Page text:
n Architects were hired by the Logan County Board of Education to design plans for the new high school at Sharples, which was to become the first all-electric school in the county. Today, that school no longer exists.

n A 6-8 sophomore center from Sharples High named Bob Burgess was leading Marshall’s Thundering Herd to a very successful basketball season in Huntington, while a young Danny Godby was beginning a career of sports at Chapmanville that led him to major league baseball.

n The New York Yankees traded Don Larsen, the only pitcher to ever pitch a perfect game in a World Series (1956), to the Kansas City Athletics in a multi-player deal in which the Yanks received Roger Maris, who would go on to break Babe Ruth’s single-season home run record.

n Logan’s Fred Colvard was named as West Virginia’s top high school football player and is the only Logan Countian ever to receive the Kennedy Award. In his senior season, the quarterback turned halfback scored 14 touchdowns running, passed for eight others, and was directly responsible for 145 of the 191 points scored by the team. He also had 614 yards on punt and kickoff returns.

n Bids were being asked for a new National Guard Armory that was to be built at Monaville for an estimated $245,000 cost. The structure was deemed necessary because of flooding in 1957 in which cots, coats and blankets had to be flown in from Virginia because there was no space available in Logan to store them. As a result, hundreds of flood victims had no place to sleep the first night of being out of their homes.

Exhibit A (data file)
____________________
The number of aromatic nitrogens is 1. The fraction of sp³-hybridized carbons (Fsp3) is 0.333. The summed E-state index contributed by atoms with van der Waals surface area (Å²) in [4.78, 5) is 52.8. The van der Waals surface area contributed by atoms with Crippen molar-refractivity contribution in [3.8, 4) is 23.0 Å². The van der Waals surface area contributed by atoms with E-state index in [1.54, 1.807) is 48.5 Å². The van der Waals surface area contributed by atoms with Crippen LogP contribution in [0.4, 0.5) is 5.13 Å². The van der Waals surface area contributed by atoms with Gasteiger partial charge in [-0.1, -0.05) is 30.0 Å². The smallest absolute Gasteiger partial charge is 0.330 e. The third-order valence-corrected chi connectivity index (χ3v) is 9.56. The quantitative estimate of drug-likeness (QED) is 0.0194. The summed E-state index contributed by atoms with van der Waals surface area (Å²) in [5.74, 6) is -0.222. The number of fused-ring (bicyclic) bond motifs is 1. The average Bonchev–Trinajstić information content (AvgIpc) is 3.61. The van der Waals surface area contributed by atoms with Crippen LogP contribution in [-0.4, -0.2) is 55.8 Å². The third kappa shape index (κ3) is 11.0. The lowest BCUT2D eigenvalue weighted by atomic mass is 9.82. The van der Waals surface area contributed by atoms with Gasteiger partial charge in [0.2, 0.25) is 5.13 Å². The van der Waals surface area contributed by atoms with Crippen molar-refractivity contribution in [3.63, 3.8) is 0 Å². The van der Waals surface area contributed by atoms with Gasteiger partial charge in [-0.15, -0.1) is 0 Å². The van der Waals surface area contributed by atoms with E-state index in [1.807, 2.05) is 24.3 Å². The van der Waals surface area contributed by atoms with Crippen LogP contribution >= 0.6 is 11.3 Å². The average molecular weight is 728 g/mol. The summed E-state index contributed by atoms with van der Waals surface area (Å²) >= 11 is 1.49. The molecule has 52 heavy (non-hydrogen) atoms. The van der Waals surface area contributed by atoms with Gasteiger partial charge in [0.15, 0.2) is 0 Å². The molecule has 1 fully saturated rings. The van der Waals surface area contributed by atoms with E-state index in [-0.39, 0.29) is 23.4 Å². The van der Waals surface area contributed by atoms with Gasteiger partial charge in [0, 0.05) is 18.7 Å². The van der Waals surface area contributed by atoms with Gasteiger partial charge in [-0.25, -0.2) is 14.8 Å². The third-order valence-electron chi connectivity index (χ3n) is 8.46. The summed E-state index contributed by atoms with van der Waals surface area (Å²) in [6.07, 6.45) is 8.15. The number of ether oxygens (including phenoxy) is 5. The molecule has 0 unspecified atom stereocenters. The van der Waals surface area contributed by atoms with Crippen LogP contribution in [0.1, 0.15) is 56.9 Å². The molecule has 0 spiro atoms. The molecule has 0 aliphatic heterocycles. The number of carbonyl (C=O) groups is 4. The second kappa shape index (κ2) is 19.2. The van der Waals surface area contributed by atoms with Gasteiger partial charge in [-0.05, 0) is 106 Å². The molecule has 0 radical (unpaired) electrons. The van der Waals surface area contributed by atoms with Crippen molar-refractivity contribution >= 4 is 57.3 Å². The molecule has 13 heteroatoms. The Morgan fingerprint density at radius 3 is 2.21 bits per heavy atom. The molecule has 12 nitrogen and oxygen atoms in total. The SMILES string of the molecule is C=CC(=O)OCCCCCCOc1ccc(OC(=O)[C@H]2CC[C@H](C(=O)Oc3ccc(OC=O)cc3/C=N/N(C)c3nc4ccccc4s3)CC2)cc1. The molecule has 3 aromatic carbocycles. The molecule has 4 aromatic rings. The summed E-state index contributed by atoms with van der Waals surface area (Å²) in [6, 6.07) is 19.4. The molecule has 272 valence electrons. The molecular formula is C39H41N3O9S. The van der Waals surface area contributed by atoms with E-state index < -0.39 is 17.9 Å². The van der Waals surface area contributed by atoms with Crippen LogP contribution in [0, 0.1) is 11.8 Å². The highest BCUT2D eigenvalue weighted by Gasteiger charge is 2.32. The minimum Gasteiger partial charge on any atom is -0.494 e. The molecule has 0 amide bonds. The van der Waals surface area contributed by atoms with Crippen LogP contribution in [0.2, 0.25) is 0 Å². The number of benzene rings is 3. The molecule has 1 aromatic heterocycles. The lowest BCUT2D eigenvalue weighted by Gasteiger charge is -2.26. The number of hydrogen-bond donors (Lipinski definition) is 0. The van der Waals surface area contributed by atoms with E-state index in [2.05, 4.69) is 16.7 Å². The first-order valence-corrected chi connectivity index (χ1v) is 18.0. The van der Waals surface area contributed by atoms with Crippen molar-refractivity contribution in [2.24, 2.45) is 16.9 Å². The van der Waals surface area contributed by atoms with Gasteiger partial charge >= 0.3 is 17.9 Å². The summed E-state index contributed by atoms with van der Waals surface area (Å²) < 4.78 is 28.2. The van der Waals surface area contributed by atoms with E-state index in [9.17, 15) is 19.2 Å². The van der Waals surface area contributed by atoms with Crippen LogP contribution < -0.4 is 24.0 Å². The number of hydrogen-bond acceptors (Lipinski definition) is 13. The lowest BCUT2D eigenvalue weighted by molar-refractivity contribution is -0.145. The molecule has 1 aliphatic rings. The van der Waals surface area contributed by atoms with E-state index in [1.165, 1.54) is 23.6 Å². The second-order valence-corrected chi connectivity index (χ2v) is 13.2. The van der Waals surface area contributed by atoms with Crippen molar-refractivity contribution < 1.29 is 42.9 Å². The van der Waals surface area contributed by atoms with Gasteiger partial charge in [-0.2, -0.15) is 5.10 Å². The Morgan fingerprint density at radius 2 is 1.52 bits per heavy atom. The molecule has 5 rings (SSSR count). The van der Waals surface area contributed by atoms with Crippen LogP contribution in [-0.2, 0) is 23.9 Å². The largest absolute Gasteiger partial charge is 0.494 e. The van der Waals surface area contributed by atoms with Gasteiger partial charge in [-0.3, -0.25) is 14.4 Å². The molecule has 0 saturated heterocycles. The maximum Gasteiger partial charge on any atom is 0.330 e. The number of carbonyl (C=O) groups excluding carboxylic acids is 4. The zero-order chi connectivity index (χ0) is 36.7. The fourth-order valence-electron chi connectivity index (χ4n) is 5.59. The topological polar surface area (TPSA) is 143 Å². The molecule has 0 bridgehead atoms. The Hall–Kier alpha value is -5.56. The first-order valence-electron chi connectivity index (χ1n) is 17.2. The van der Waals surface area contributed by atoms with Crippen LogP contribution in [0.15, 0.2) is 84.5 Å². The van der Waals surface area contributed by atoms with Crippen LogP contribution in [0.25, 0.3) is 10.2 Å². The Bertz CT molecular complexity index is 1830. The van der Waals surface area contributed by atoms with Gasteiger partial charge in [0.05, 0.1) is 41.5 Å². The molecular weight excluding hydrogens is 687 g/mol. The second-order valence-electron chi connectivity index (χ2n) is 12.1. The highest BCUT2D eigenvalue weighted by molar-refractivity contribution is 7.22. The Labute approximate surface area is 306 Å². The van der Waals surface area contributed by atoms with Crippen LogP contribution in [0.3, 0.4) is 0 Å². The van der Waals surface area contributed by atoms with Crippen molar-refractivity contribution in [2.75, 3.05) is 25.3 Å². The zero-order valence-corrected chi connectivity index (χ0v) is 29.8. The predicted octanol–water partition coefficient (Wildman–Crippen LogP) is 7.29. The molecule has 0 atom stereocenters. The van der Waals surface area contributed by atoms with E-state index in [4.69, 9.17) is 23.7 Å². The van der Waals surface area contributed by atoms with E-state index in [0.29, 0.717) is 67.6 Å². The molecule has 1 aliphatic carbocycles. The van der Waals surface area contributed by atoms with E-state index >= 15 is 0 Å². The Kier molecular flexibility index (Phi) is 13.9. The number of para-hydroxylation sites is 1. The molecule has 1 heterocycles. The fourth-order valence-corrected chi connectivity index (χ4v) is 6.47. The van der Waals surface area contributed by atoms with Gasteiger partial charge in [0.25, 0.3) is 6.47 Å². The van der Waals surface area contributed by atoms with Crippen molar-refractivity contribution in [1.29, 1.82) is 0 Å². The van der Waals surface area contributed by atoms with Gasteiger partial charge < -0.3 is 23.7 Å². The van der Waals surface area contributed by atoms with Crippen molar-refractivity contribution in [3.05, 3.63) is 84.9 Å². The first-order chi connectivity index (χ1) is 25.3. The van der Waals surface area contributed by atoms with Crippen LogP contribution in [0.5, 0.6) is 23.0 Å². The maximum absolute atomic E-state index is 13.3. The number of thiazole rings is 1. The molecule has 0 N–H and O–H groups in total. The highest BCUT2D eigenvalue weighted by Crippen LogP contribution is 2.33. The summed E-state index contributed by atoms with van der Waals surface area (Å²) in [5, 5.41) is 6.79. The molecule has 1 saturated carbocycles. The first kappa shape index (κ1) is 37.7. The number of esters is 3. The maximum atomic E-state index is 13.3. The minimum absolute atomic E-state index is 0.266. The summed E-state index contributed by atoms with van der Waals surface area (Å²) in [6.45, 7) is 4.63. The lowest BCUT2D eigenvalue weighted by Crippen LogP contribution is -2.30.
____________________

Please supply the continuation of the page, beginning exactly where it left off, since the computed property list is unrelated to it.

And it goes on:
n Former Logan star and Marshall College All-American, Walt Walowac, scored 37 points, and along with Mario Varrassi, Edgar “Foxy” Hanners, Pete Brezden, Jim Runyon, Mack Barber, Ruben Gillman and a few other “older” fellows, knocked off Coach Jim Lilly’s Wildcats in an alumni game that paved the way for dissension at Logan High, which ultimately led to Willie Akers coming to Logan.

n Meanwhile, up in Morgantown, all-time great Jerry West was lauding the improvements of teammate Willie Akers following WVU’s win over Kentucky in Kentucky’s own invitational tournament event, describing the Mullens native as the “unsung” hero of the tournament,

West told an Associated Press reporter, “Willie doesn’t score many points, but he does a real defensive job on guys five to six inches taller and 20 to 30 pounds heavier.”

West, who went on to become a Los Angeles Lakers star and NBA Hall of Fame member, described his teammate as “underrated” and as “a key man” in the win over Kentucky.

Nobody knew it at the time, but the stage was being set for some great and interesting things to happen at Logan High School in the not too distant future.

The first of several Logan High School controversies were about to begin.

Dwight Williamson is a former writer for the Logan Banner. He is now a magistrate for Logan County. He writes a weekly column for HD Media.